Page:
As the end of 2015 approaches, same-sex married couples will be turning to the question of whether they should file joint tax returns, or as married persons filing separately. Until the United States Supreme Court required all jurisdictions to recognize valid same-sex marriages, this was not an option for many. Now that it is, when couples are deciding what to do about 2015, they should consider filing amended returns for prior years still subject to amendment, commonly three years. This likely will require recalculation of taxes by the preparers of the original separate returns of the couple now entitled to recognition of their earlier marriage. In the case of two-earner families, where separate income is not substantially different, the tax consequences may be insignificant or unfavorable. In families where there is a great disparity between the taxable incomes of the two parties, there could be considerable savings. In this time of specialists, tax preparers may not understand the full significance of changes in family law. Just as the pharmaceutical ads say “ask your doctor about . . .,” same-sex married couples need to ask their accountant about amended tax returns.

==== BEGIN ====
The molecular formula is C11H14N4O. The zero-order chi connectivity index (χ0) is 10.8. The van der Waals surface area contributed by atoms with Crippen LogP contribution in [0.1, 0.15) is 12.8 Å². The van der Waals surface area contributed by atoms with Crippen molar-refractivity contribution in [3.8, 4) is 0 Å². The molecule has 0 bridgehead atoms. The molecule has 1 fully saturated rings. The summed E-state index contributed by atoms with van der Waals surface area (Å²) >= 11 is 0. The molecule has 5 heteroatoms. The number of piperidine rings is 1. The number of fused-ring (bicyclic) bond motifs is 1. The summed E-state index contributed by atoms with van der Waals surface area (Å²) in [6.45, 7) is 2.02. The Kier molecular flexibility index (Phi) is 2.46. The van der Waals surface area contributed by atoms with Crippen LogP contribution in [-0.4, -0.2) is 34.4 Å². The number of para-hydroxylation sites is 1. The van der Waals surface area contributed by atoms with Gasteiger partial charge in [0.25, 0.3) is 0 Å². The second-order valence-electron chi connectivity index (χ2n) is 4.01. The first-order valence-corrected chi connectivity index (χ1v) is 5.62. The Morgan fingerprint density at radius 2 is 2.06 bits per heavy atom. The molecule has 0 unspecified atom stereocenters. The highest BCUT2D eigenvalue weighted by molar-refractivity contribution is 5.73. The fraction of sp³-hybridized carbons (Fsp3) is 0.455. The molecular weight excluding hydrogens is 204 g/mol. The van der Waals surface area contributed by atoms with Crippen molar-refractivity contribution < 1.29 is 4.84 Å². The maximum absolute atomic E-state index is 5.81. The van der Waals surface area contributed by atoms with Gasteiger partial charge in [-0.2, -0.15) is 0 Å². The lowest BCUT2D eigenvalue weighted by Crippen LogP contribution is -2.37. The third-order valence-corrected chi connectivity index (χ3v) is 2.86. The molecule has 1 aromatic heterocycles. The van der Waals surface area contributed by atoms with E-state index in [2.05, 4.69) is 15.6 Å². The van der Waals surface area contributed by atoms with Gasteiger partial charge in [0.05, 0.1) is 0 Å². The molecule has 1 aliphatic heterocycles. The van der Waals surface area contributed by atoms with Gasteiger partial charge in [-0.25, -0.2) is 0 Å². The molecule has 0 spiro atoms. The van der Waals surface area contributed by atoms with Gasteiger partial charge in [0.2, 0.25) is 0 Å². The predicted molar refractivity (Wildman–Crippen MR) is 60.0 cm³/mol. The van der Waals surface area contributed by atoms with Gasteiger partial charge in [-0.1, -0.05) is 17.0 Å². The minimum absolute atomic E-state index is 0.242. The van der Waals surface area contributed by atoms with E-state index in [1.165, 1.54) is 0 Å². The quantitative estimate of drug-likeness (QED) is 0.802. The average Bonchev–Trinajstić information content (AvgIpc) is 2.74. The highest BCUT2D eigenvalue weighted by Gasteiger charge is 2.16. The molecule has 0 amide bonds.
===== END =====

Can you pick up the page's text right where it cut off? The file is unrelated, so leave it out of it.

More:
By Armin U. Kuder